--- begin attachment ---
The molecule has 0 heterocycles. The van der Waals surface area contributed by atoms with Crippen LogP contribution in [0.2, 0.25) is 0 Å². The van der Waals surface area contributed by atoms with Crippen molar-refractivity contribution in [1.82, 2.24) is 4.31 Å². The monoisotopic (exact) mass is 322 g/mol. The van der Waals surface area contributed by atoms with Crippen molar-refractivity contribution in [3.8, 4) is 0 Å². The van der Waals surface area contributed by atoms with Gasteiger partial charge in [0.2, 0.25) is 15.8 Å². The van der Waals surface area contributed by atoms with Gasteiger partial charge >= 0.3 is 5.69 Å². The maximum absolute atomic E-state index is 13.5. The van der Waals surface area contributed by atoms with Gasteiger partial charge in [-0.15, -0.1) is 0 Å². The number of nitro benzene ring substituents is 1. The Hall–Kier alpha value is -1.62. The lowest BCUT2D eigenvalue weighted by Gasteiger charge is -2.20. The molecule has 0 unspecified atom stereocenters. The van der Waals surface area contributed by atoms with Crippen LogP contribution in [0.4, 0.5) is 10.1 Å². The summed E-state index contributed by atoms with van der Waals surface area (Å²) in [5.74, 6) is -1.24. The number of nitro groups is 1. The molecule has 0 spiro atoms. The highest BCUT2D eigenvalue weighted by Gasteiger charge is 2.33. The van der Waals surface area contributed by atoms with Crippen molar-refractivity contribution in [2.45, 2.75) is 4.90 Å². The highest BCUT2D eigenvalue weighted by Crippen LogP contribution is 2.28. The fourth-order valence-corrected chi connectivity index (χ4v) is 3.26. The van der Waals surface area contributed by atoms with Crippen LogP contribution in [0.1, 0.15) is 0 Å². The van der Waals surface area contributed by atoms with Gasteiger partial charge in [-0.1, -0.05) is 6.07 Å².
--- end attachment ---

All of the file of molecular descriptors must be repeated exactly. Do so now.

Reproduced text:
The molecule has 0 heterocycles. The van der Waals surface area contributed by atoms with Crippen LogP contribution in [0.2, 0.25) is 0 Å². The van der Waals surface area contributed by atoms with Crippen molar-refractivity contribution in [1.82, 2.24) is 4.31 Å². The monoisotopic (exact) mass is 322 g/mol. The van der Waals surface area contributed by atoms with Crippen molar-refractivity contribution in [3.8, 4) is 0 Å². The van der Waals surface area contributed by atoms with Gasteiger partial charge in [0.2, 0.25) is 15.8 Å². The van der Waals surface area contributed by atoms with Gasteiger partial charge >= 0.3 is 5.69 Å². The maximum absolute atomic E-state index is 13.5. The van der Waals surface area contributed by atoms with Gasteiger partial charge in [-0.15, -0.1) is 0 Å². The number of nitro benzene ring substituents is 1. The Hall–Kier alpha value is -1.62. The lowest BCUT2D eigenvalue weighted by Gasteiger charge is -2.20. The molecule has 0 unspecified atom stereocenters. The van der Waals surface area contributed by atoms with Crippen LogP contribution in [0.4, 0.5) is 10.1 Å². The summed E-state index contributed by atoms with van der Waals surface area (Å²) in [5.74, 6) is -1.24. The number of nitro groups is 1. The molecule has 0 spiro atoms. The highest BCUT2D eigenvalue weighted by Gasteiger charge is 2.33. The van der Waals surface area contributed by atoms with Crippen molar-refractivity contribution in [2.45, 2.75) is 4.90 Å². The highest BCUT2D eigenvalue weighted by Crippen LogP contribution is 2.28. The fourth-order valence-corrected chi connectivity index (χ4v) is 3.26. The van der Waals surface area contributed by atoms with Crippen LogP contribution in [0.1, 0.15) is 0 Å². The van der Waals surface area contributed by atoms with Gasteiger partial charge in [-0.1, -0.05) is 6.07 Å².